From left to right, top to bottom: American former boxer Muhammad Ali, Japanese professional marathon runner Yuko Arimori, Pakistani professional tennis player Aisam-ul-Haq Qureshi, retired Brazilian footballer Pele, Russian professional tennis player Maria Sharapova, and Spanish footballer Iker Casillas.

Iker Casillas had a tremendous year in 2010. He had twin victories at the most recent FIFA World Cup: the first-ever crown for the Spanish national football squad where he is captain and the Golden Glove award as the tournament’s best goalkeeper.

Casillas reaped another honor early in 2011. In January, the captain of the Spanish La Liga club Real Madrid became a United Nations Development Program goodwill ambassador for the Millennium Development Goals.

“While my job on the pitch is to prevent goals, my job at UNDP will be to help score them,” Casillas said during the Jan. 24 ceremony announcing his appointment at Palais des Nations in Geneva.

Casillas is not new to humanitarian endeavors. He has been working since 2008 with Plan Spain to promote children’s rights.

The Spanish national is the fifth footballer, whether active or retired, to be on the roster of UNDP goodwill ambassadors. The four others are Ronaldo de Lima of Brazil, Zinedine Zidane of France, Didier Drogba of Ivory Coast and Marta Vieira da Silva of Brazil, who is regarded as the world’s No. 1 female football player. The sixth and final member of UNDP’s roster of athlete ambassadors is tennis superstar Maria Sharapova of Russia.

The lopsided share of footballers in UNDP’s partner athletes mirrors the trend for the rest of the United Nations. Of the 111 sports professionals that have been U.N. ambassadors, 42 (or more than a third) come from the football world, including Manchester United and its manager Sir Alex Ferguson, as well as Edson Arantes Do Nascimento, the Brazilian football legend known as Pele, who joined UNESCO as a champion for sport in 1994.

The appeal of football players as U.N. goodwill ambassadors is obvious. The sport — also known as soccer — is the world’s most popular by consensus, and based on online fan surveys and interest in countries. And in Africa, where development needs are most dire, football is the hands-down favorite.

So, what do athletes do as U.N. ambassadors?

U.N. ambassadors, which come by several names depending on the fund, program or specialized agency that appointed them, have one principal role: to help educate and promote U.N. initiatives through their popularity and celebrity status. The global body believes their mass appeal inspires people to “act in the interest of improving their own lives and those of their fellow citizens.”

In the case of Casillas, he advocates for issues affecting the youth in developing countries as well as promoting poverty alleviation, education and health.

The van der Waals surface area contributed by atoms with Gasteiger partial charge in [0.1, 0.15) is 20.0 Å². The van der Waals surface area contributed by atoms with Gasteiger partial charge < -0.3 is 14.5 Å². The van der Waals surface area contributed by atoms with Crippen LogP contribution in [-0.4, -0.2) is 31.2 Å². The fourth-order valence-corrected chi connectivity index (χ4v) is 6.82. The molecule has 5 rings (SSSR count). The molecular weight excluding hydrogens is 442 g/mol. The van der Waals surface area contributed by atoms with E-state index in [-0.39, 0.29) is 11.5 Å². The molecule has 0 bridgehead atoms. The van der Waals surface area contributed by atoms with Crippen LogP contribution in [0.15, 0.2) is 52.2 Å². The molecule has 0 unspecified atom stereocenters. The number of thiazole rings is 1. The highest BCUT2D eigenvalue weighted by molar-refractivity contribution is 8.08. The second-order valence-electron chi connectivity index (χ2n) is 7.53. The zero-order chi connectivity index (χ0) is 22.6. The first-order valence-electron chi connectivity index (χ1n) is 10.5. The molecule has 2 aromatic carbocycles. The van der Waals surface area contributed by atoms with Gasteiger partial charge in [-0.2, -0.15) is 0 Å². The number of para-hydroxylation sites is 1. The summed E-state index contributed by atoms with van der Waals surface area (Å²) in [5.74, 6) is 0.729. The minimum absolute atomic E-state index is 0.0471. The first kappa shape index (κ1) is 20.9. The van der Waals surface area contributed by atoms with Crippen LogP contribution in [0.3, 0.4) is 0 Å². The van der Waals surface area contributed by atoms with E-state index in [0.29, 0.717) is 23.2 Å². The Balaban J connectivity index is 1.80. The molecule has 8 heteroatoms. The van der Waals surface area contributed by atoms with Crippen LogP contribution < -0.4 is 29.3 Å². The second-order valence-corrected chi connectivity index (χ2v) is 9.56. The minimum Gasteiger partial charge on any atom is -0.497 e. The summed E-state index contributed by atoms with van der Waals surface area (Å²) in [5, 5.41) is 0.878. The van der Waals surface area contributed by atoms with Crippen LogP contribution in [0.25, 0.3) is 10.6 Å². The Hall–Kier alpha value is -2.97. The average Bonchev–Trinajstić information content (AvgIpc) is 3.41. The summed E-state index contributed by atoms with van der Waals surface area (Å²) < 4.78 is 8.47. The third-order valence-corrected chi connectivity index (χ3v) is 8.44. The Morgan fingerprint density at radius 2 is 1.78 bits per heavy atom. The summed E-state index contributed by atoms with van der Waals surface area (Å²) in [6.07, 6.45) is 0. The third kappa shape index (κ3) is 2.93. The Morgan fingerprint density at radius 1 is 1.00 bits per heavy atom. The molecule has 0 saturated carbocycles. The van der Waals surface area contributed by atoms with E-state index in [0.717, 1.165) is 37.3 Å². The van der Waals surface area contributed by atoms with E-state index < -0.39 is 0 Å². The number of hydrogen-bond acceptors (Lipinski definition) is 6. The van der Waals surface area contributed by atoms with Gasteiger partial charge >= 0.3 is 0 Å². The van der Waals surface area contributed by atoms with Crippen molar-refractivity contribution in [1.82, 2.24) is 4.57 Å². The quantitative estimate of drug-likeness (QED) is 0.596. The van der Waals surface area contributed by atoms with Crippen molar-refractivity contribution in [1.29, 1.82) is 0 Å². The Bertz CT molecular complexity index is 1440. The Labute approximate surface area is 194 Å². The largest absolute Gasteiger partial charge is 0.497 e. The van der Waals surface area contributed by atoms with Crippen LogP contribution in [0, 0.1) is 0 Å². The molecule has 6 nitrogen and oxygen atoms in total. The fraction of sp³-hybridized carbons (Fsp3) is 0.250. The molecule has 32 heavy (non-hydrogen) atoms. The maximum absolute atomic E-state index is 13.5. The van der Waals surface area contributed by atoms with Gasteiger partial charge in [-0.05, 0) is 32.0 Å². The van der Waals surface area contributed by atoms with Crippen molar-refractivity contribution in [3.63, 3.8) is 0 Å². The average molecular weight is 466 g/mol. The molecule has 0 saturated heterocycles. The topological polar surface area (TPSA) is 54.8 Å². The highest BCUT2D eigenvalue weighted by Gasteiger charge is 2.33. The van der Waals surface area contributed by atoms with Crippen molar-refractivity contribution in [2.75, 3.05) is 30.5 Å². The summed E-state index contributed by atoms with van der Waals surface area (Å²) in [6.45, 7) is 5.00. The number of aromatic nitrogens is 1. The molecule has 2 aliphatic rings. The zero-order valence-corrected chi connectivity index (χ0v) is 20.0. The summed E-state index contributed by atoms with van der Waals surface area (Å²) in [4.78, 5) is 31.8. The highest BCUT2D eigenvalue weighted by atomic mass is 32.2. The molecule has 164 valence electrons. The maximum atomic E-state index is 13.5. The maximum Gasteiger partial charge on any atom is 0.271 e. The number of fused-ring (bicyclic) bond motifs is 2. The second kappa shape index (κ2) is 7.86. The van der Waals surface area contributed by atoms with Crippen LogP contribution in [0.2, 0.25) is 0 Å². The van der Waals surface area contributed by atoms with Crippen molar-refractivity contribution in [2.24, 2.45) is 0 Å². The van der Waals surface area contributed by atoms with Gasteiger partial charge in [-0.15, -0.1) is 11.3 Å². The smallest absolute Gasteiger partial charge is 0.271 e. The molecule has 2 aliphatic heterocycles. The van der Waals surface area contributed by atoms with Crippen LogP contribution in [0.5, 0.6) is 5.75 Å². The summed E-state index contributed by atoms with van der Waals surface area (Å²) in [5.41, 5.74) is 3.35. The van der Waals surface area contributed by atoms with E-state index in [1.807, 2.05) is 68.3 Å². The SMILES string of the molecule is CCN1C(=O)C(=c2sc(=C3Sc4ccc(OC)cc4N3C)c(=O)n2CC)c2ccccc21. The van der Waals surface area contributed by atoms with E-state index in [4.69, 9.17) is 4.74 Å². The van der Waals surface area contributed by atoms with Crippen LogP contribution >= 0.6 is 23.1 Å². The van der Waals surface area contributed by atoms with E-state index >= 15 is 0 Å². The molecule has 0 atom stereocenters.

In April, he recorded a public service announcement expressing his solidarity with the people of Japan following the quake and tsunami that struck the country a month earlier.

Currently, 10 U.N. organizations and the United Nations as a whole have enlisted sports professionals as goodwill ambassadors. UNICEF has the most, with 64 international, regional, national and alumni ambassadors. UNESCO’s champions for sports total 11, although multiple Grand Slam tennis winner Justine Henin is also a UNICEF national ambassador in Belgium. UNDP and the World Food Program, meanwhile, have 10 each.

It was UNICEF that began the practice of appointing goodwill ambassadors. In 1954, it designated American actor, singer, dancer and comedian Danny Kaye as ambassador-at-large. In 1988, it appointed Anatoly Karpov as regional goodwill envoy focusing on Central and Eastern Europe and the Commonwealth of Independent States, making the Russian chess grandmaster the longest-serving athlete ambassador of the United Nations.

Aside from football, tennis (8 ambassadors in total) and chess (1), 29 other sports have produced U.N. ambassadors, namely alpine skiing (2), athletics (15), badminton (1), baseball (1), basketball (5), boxing (2), car racing (4), cricket (2), cross-country skiing (1), cycling (1), discus throwing (1), equestrianism (1), figure skating (1), Gaelic football (1), gymnastics (3), handball (1), hurling (1), ice hockey (2), judo (1), marathon (2), pole vault (1), rally driving (1), rugby (2), sailing (1), speed skating (1), squash (1), sumo wrestling (2), swimming (2) and volleyball (1).

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About the author

  • Eliza Villarino

    Eliza Villarino currently manages one of today’s leading publications on humanitarian aid, global health and international development, the weekly GDB. At Devex, she has helped grow a global newsroom, with talented journalists from major development hubs such as Washington, D.C, London and Brussels. She regularly writes about innovations in global development.